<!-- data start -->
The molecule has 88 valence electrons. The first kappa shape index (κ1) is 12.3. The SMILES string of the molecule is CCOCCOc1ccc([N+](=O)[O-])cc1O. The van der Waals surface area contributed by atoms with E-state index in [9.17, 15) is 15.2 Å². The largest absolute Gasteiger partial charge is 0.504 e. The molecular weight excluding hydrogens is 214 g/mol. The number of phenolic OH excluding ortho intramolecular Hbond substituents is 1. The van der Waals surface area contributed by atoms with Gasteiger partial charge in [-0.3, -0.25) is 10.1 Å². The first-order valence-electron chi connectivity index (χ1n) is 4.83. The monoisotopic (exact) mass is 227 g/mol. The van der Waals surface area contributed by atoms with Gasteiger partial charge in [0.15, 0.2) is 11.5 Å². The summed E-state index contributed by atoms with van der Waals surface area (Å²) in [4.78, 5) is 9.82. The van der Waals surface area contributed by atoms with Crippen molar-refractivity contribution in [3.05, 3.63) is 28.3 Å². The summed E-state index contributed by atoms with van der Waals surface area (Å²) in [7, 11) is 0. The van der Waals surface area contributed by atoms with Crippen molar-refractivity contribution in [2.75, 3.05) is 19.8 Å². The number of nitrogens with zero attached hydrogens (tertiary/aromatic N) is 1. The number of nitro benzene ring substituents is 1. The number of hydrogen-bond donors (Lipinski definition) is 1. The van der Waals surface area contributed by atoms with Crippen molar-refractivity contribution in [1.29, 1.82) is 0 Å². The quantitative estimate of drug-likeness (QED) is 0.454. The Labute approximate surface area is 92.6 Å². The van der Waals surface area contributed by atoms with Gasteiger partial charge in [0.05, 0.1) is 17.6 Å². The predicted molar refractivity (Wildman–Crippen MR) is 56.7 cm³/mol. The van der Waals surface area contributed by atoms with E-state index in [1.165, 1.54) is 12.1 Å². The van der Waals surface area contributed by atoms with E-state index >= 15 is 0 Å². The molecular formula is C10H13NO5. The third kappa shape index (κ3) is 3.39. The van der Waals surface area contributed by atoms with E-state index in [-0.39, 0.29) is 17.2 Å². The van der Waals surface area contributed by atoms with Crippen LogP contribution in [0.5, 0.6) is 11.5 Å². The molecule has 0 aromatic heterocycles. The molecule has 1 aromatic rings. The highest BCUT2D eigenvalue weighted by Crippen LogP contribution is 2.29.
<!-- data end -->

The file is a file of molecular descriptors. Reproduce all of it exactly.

The molecule has 88 valence electrons. The first kappa shape index (κ1) is 12.3. The SMILES string of the molecule is CCOCCOc1ccc([N+](=O)[O-])cc1O. The van der Waals surface area contributed by atoms with E-state index in [9.17, 15) is 15.2 Å². The largest absolute Gasteiger partial charge is 0.504 e. The molecular weight excluding hydrogens is 214 g/mol. The number of phenolic OH excluding ortho intramolecular Hbond substituents is 1. The van der Waals surface area contributed by atoms with Gasteiger partial charge in [-0.3, -0.25) is 10.1 Å². The first-order valence-electron chi connectivity index (χ1n) is 4.83. The monoisotopic (exact) mass is 227 g/mol. The van der Waals surface area contributed by atoms with Gasteiger partial charge in [0.15, 0.2) is 11.5 Å². The summed E-state index contributed by atoms with van der Waals surface area (Å²) in [4.78, 5) is 9.82. The van der Waals surface area contributed by atoms with Crippen molar-refractivity contribution in [3.05, 3.63) is 28.3 Å². The summed E-state index contributed by atoms with van der Waals surface area (Å²) in [7, 11) is 0. The van der Waals surface area contributed by atoms with Crippen molar-refractivity contribution in [2.75, 3.05) is 19.8 Å². The number of nitrogens with zero attached hydrogens (tertiary/aromatic N) is 1. The number of nitro benzene ring substituents is 1. The number of hydrogen-bond donors (Lipinski definition) is 1. The van der Waals surface area contributed by atoms with Crippen molar-refractivity contribution in [1.29, 1.82) is 0 Å². The quantitative estimate of drug-likeness (QED) is 0.454. The Labute approximate surface area is 92.6 Å². The van der Waals surface area contributed by atoms with Gasteiger partial charge in [0.05, 0.1) is 17.6 Å². The predicted molar refractivity (Wildman–Crippen MR) is 56.7 cm³/mol. The van der Waals surface area contributed by atoms with E-state index in [1.165, 1.54) is 12.1 Å². The van der Waals surface area contributed by atoms with E-state index >= 15 is 0 Å². The molecular formula is C10H13NO5. The third kappa shape index (κ3) is 3.39. The van der Waals surface area contributed by atoms with E-state index in [-0.39, 0.29) is 17.2 Å². The van der Waals surface area contributed by atoms with Crippen LogP contribution in [0.5, 0.6) is 11.5 Å². The molecule has 0 aromatic heterocycles. The molecule has 1 aromatic rings. The highest BCUT2D eigenvalue weighted by Crippen LogP contribution is 2.29.